GamesUp, a site focused on influencing the UK government to provide subsidies to the UK game development industry posted some facts on the UK market.

  • There are at least 26.5 million interactive gamers in the UK
  • In 2007, the UK games software market (as opposed to the games development market) recorded a 26% growth at retail to reach $1.7 billion

The UK recently lost its #3 status in game development as Canada took the slot. Canada has long had subsidies in Montreal that pay a significant portion of an employees salary and taxes. This has been a major incentive that has benefited Ubisoft and Electronic Arts among others.

eMarketer projects that US in-game advertising spending will increase from $295 million in 2007 to $650 million in 2012. The global in-game advertising market is poised to grow to a $2B global industry by 2012.

The latest Nielsen study also showed that 82% of consumers react positively to receiving contextual in-game ads during game play.

According to Niko Partners, the leading analyst firm on the Chinese market, China’s gaming industry is really taking off over the next several years:

  • China’s 46 million gamers spent $1.7 billion on online games in 2007, up 71% from 2006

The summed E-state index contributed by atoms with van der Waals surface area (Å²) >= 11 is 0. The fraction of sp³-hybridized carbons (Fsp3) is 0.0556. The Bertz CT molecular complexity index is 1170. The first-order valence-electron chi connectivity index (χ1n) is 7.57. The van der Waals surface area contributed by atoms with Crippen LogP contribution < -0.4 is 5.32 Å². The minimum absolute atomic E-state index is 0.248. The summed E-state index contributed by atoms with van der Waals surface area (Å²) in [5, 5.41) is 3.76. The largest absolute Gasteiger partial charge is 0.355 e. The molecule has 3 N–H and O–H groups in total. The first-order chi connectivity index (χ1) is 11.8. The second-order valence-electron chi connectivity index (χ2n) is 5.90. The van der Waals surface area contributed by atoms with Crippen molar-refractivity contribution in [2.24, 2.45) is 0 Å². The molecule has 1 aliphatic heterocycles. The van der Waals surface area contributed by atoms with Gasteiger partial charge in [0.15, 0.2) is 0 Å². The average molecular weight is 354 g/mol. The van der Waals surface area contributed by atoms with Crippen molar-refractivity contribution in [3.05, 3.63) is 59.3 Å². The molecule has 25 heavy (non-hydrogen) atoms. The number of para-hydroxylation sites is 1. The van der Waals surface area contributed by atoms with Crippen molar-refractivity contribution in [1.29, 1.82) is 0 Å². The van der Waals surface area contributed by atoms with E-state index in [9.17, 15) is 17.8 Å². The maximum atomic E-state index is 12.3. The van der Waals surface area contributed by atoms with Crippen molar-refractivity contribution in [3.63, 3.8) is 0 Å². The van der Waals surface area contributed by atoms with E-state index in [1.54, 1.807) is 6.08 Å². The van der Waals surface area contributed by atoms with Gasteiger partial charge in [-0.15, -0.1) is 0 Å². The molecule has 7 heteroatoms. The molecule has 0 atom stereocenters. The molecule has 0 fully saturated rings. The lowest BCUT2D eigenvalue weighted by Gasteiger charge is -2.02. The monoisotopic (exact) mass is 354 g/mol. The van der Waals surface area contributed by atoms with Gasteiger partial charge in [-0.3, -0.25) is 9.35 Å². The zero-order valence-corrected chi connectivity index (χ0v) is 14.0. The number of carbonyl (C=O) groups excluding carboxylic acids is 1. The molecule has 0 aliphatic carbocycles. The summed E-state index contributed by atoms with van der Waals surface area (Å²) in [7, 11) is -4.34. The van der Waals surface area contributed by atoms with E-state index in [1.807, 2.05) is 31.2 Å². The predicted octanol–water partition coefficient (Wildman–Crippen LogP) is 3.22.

• Advanced casual and casual online games made up 21% of the total
  • Online revenue is expected to reach $2.5 billion in 2008 and $6 billion in 2012, for a 29% compound annual growth rate in the five-year period

This is actually from a SharpBrains research report from March, but I thought it appropriate to post:

  • In 2007, the US Brain Fitness software market, reached $225 million in revenues – up from an estimated $100 million in 2005
  • The consumer part of this grew from a few million in 2005 to an estimated $80 million in 2007

This puts the non-consumer portion at $145 million, so companies and the government are definitely investing in the software to increase attentions spans and productivity, a trend we would expect to continue.

According to DFC Intelligence:

  • There are 11 countries that have annual video game revenue in excess of $1 billion
  • the Video Game Market will Reach $57 Billion in 2009

“Consumer spending on software is at record levels and the game business seems to actually benefit from a recession because games are a relatively cheap form of home entertainment,” said DFC analyst David Cole.

According to the new Online Game Market Forecasts report:

  • PC online game revenue passed $7 billion in 2007, not including retail sales
  • PC gaming revenue will hit $19 billion by 2013